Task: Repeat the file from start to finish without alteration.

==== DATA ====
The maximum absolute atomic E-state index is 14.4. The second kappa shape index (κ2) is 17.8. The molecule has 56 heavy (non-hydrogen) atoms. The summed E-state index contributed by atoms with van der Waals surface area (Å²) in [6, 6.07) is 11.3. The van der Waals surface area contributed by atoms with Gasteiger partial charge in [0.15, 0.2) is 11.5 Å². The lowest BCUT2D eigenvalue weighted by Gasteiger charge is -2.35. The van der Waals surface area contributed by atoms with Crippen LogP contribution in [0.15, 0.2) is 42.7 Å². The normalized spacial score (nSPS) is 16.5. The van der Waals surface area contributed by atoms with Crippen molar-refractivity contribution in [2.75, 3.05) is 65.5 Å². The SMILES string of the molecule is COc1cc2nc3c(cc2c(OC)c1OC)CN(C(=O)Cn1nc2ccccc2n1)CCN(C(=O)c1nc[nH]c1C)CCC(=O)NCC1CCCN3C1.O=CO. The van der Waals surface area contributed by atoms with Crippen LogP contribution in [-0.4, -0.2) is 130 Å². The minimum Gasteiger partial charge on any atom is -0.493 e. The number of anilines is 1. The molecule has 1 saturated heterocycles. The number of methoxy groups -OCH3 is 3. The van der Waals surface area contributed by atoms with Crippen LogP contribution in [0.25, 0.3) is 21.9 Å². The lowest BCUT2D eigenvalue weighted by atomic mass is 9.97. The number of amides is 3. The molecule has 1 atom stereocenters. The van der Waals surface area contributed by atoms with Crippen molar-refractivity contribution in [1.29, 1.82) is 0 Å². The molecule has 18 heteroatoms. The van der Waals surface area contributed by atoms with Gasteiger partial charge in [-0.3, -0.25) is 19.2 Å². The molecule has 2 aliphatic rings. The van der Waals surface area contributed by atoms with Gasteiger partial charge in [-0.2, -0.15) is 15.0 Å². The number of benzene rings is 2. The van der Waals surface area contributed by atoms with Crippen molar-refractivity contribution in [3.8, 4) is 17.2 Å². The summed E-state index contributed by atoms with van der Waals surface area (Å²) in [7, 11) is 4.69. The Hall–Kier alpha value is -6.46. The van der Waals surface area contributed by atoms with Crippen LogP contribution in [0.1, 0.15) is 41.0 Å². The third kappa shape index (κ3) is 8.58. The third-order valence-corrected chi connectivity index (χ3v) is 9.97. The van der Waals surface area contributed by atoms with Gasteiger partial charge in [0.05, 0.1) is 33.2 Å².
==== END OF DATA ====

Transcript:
The maximum absolute atomic E-state index is 14.4. The second kappa shape index (κ2) is 17.8. The molecule has 56 heavy (non-hydrogen) atoms. The summed E-state index contributed by atoms with van der Waals surface area (Å²) in [6, 6.07) is 11.3. The van der Waals surface area contributed by atoms with Gasteiger partial charge in [0.15, 0.2) is 11.5 Å². The lowest BCUT2D eigenvalue weighted by Gasteiger charge is -2.35. The van der Waals surface area contributed by atoms with Crippen LogP contribution in [0.15, 0.2) is 42.7 Å². The normalized spacial score (nSPS) is 16.5. The van der Waals surface area contributed by atoms with Crippen molar-refractivity contribution in [2.75, 3.05) is 65.5 Å². The SMILES string of the molecule is COc1cc2nc3c(cc2c(OC)c1OC)CN(C(=O)Cn1nc2ccccc2n1)CCN(C(=O)c1nc[nH]c1C)CCC(=O)NCC1CCCN3C1.O=CO. The van der Waals surface area contributed by atoms with Crippen LogP contribution in [-0.4, -0.2) is 130 Å². The minimum Gasteiger partial charge on any atom is -0.493 e. The number of anilines is 1. The molecule has 1 saturated heterocycles. The number of methoxy groups -OCH3 is 3. The van der Waals surface area contributed by atoms with Crippen LogP contribution in [0.25, 0.3) is 21.9 Å². The lowest BCUT2D eigenvalue weighted by atomic mass is 9.97. The number of amides is 3. The molecule has 1 atom stereocenters. The van der Waals surface area contributed by atoms with Crippen molar-refractivity contribution in [1.29, 1.82) is 0 Å². The molecule has 18 heteroatoms. The van der Waals surface area contributed by atoms with Gasteiger partial charge in [-0.3, -0.25) is 19.2 Å². The molecule has 2 aliphatic rings. The van der Waals surface area contributed by atoms with Gasteiger partial charge in [-0.2, -0.15) is 15.0 Å². The number of benzene rings is 2. The van der Waals surface area contributed by atoms with Crippen molar-refractivity contribution in [3.8, 4) is 17.2 Å². The summed E-state index contributed by atoms with van der Waals surface area (Å²) in [7, 11) is 4.69. The Hall–Kier alpha value is -6.46. The van der Waals surface area contributed by atoms with Crippen LogP contribution in [0.1, 0.15) is 41.0 Å². The third kappa shape index (κ3) is 8.58. The third-order valence-corrected chi connectivity index (χ3v) is 9.97. The van der Waals surface area contributed by atoms with Gasteiger partial charge in [0.05, 0.1) is 33.2 Å².